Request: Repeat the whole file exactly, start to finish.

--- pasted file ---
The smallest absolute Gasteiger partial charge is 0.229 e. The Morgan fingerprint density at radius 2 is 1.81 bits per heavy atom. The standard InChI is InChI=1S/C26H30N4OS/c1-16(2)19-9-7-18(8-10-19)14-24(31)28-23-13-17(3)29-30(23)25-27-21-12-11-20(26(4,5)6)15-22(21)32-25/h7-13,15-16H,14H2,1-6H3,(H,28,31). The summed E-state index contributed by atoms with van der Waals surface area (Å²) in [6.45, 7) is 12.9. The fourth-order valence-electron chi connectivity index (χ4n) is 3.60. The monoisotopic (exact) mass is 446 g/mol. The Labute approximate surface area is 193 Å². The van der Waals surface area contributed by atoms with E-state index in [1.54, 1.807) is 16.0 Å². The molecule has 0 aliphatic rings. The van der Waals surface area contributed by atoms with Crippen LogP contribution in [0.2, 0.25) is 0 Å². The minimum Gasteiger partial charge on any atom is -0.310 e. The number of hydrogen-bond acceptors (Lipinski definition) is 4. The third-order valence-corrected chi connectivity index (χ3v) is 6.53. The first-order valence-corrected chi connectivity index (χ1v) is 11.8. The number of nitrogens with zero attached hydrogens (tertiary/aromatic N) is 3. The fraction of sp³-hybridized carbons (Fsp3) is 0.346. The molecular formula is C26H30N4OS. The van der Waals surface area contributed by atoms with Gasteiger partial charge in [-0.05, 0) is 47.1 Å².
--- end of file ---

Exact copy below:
The smallest absolute Gasteiger partial charge is 0.229 e. The Morgan fingerprint density at radius 2 is 1.81 bits per heavy atom. The standard InChI is InChI=1S/C26H30N4OS/c1-16(2)19-9-7-18(8-10-19)14-24(31)28-23-13-17(3)29-30(23)25-27-21-12-11-20(26(4,5)6)15-22(21)32-25/h7-13,15-16H,14H2,1-6H3,(H,28,31). The summed E-state index contributed by atoms with van der Waals surface area (Å²) in [6.45, 7) is 12.9. The fourth-order valence-electron chi connectivity index (χ4n) is 3.60. The monoisotopic (exact) mass is 446 g/mol. The Labute approximate surface area is 193 Å². The van der Waals surface area contributed by atoms with E-state index in [1.54, 1.807) is 16.0 Å². The molecule has 0 aliphatic rings. The van der Waals surface area contributed by atoms with Crippen LogP contribution in [0.2, 0.25) is 0 Å². The minimum Gasteiger partial charge on any atom is -0.310 e. The number of hydrogen-bond acceptors (Lipinski definition) is 4. The third-order valence-corrected chi connectivity index (χ3v) is 6.53. The first-order valence-corrected chi connectivity index (χ1v) is 11.8. The number of nitrogens with zero attached hydrogens (tertiary/aromatic N) is 3. The fraction of sp³-hybridized carbons (Fsp3) is 0.346. The molecular formula is C26H30N4OS. The van der Waals surface area contributed by atoms with Gasteiger partial charge in [-0.05, 0) is 47.1 Å².